Blockheaded political views spread via the Internet or on-line services do little tangible harm. The same can't be said for bum medical scoops passed along to sick people plugged into computer networks.

Last spring, an obscure epilepsy drug, Neurotin, was touted on a Prodigy data service used by patients with Lou Gehrig's disease - a paralyzing and fatal ailment. Scattered reports of improvement by a few Lou Gehrig sufferers sent thousands to doctors' offices, seeking a prescription.By now, reports The Wall Street Journal, a third of the estimated 30,000 Americans with the disease - also known as amyotrophic lateral sclerosis (ALS) - have taken Neurotin.

Alas, the initial reports appear unfounded - a product of ALS patients' poignant desire to believe themselves getting better.

Of 19 ALS-stricken Prodigy subscribers who claimed gains, three died within 12 weeks, while none showed lasting improvement. Breathing, talking and swallowing became harder for most. Also, Neurotin can cause side effects - as though ALS victims needed further health complications.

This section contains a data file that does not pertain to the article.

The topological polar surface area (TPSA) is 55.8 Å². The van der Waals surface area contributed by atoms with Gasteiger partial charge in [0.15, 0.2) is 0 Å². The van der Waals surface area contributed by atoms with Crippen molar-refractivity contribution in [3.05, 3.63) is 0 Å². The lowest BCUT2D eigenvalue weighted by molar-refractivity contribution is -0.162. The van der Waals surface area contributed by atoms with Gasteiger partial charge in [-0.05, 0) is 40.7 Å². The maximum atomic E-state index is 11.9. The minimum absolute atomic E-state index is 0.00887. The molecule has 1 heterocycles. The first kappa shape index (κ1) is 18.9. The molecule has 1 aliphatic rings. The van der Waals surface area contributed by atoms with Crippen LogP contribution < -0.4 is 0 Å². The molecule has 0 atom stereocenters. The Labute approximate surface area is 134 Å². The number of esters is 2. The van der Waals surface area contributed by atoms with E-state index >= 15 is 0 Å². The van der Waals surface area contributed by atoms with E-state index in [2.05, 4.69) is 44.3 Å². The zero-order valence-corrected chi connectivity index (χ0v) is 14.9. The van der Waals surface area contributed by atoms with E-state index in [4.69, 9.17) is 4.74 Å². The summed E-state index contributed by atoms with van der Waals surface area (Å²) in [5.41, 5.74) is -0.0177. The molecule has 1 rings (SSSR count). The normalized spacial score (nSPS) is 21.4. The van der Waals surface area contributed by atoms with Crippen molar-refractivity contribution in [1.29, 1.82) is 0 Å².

A greater problem caused by computer scuttlebutt may affect clinical trials. Under Food and Drug Administration rules, researchers testing a new drug must set up a control group of patients, who receive an inert placebo. But with an alleged wonder compound such as Neurotin receiving on-line kudos, people with quick-killing diseases like ALS aren't keen on possibly getting shots of distilled water.

Since crushing the electronic-information revolution isn't a live option, the task is to manage its ill effects on medical science. For a start, perhaps we should look on the bright side: Patients aprowl for on-line news about their diseases may be an adjunct to overworked physicians behind in their med-journal reading. Some democratization of the doctor-patient relationship isn't the worst horror of the Info Age.

Meanwhile, disease-afflicted people scanning the Internet have one other reason for hope: The same human genius responsible for electronic miracles is diligently pursuing medical ones.